If there is room, it is always preferable to have a longer rod when bass fishing from the shoreline. 

A rod 7ft or longer can extend the reach of the angler and help to efficiently fish areas that those in a boat cannot.

A good do-everything jig rod has a medium-heavy power rating with a fast action to it. When fishing thick and emergent vegetation, a rod that carries a heavy power rating will be a better choice.

Line Selection for Jig Fishing From Shore

If the water is dirty or has a substantial stain to it, go with a heavy braid. Something in the 50-65lb test range will work.

If the water has decent visibility, I prefer to use a fluorocarbon leader. Since getting stuck is always a concern for bank anglers, go with a slightly heavier fluoro leader than you might if fishing from a boat.

I would start with something in the 12lb test range and maybe work up to 15lb or 20lb test if the cover is thick enough.

Getting a few less bites but having enough strength to muscle a jig when stuck is a tradeoff most bank anglers are willing to make.

Presentation for Bank Fishing with a Jig

Stealth is the biggest advantage a shore angler has. 

There is no banging around of a boat. The water does not move when displaced from the hull of the boat and sneaking up to a high-percentage brush pile from the shore is a highly-effective tactic.

Shore anglers can also drop, or dip, the jig into a likely bass-holding hangout with zero splash. 

I have watched some amazing bank anglers over the years approach shoreline cover with extreme stealth and wrestle out some absolute monster bass. They catch fish that someone in a boat may never have been able to present a lure to.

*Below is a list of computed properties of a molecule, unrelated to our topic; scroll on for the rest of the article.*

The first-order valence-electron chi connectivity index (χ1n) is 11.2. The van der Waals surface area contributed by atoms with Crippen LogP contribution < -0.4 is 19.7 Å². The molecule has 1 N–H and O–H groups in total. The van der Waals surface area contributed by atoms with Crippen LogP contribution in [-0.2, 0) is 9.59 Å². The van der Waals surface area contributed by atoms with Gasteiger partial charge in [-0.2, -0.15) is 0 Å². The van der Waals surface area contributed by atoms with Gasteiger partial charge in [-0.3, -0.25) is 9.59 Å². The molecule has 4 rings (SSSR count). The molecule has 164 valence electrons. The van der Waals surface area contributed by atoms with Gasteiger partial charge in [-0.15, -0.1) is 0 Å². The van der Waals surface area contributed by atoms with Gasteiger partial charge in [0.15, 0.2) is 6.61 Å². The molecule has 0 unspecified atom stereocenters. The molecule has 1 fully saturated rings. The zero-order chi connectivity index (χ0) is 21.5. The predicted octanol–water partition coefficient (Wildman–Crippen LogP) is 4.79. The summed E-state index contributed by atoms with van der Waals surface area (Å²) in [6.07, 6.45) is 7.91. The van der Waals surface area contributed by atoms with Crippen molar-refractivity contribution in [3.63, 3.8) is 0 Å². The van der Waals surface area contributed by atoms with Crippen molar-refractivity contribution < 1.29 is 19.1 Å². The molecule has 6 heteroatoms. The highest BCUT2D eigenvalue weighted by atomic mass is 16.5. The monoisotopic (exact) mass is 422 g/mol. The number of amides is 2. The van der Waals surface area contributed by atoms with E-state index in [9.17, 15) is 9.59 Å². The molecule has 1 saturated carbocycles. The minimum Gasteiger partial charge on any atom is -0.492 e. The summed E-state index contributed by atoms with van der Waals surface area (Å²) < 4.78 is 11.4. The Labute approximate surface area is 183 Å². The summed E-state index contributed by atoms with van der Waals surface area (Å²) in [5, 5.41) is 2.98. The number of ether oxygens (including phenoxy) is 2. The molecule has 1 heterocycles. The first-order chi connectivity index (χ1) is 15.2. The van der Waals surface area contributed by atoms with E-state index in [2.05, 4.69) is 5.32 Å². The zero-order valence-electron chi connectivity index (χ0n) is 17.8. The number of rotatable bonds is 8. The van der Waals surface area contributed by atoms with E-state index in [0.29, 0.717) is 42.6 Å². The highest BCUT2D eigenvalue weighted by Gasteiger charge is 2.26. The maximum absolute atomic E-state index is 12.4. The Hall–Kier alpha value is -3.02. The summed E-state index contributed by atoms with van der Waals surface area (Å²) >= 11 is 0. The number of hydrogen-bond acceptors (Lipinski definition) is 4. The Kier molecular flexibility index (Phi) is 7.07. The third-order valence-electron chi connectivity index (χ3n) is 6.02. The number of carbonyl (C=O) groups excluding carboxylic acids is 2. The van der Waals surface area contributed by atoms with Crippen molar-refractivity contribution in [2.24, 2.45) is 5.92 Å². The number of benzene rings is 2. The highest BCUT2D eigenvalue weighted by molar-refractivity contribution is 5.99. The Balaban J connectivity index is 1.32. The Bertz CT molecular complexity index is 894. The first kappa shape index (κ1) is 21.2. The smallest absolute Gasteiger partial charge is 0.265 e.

Casting Parallel With the Bank

When it is possible, casting a jig parallel to the shoreline can be effective.

It reduces the possibility of getting stuck on the upward slope and can keep the lure at the optimum depth for a longer percentage of the retrieve.

Bank anglers who have mastered the roll cast can take full advantage of fishing the shoreline this way. It allows for precise casts amongst tight obstacles. A rod with a fast action makes roll casting much easier than one with too limber of a tip.

Bringing a Lure up the Slope

Many times when shore fishing, anglers cast the lure out towards the depths and retrieve it back up the slope.

When fishing like this I prefer to gently swim, or glide, the lure along the bottom. The goal is to maintain slight bottom contact but never let the lure settle down too much. 

If the bass prefer the lure to be sitting for a period of time, which they often do, then I will use the lightest weight I have to minimize hang-ups.

The Bow-and-Arrow Lure Retrieval Method

It is inevitable that shore anglers get stuck and have no way to reach the lure. If the bait is wedged between rocks, this bow-and-arrow method does an excellent job of popping the lure free.

This method does not work well if the hook is embedded into something like a tree limb.

First, raise your rod tip up and remove any slack line. The line should be tight, but not too taught.

With your other hand, grab the line about half way up the rod. Pull the line toward you and snap it. As the line snaps, slightly lower the rod tip.

To help you visualize what this does to the lure, think about a garden hose laying on the ground. Remember when you were a kid and grabbed the hose at one end and whipped it up and then down quickly?

A bell curve would then run down the length of the hose.

This lure retrieval method is essentially doing the same thing, but with fishing line. It takes some practice, but this method can be a shore anglers best friend. Especially when fishing a rocky lake or river bed.

Final Thoughts

Shore anglers have many advantages, one of the most important is stealth. Approaching a great looking area without the bass knowing you are there is something that can yield some incredible catches.

One of the downsides of shore angling, is that jig fishing can be limited since it is a traditional bottom-bouncing bait.

Following these suggestions can make a jig one of a shore anglers most versatile tools.

Tight lines. Be safe and make sure to go out and encourage someone today. You never know how you may change their life forever.

Isaiah 6:8

Steve Rogers

Steve spends his time filming and writing about bass fishing. You may even see him in your area. If so, stop and say "hi."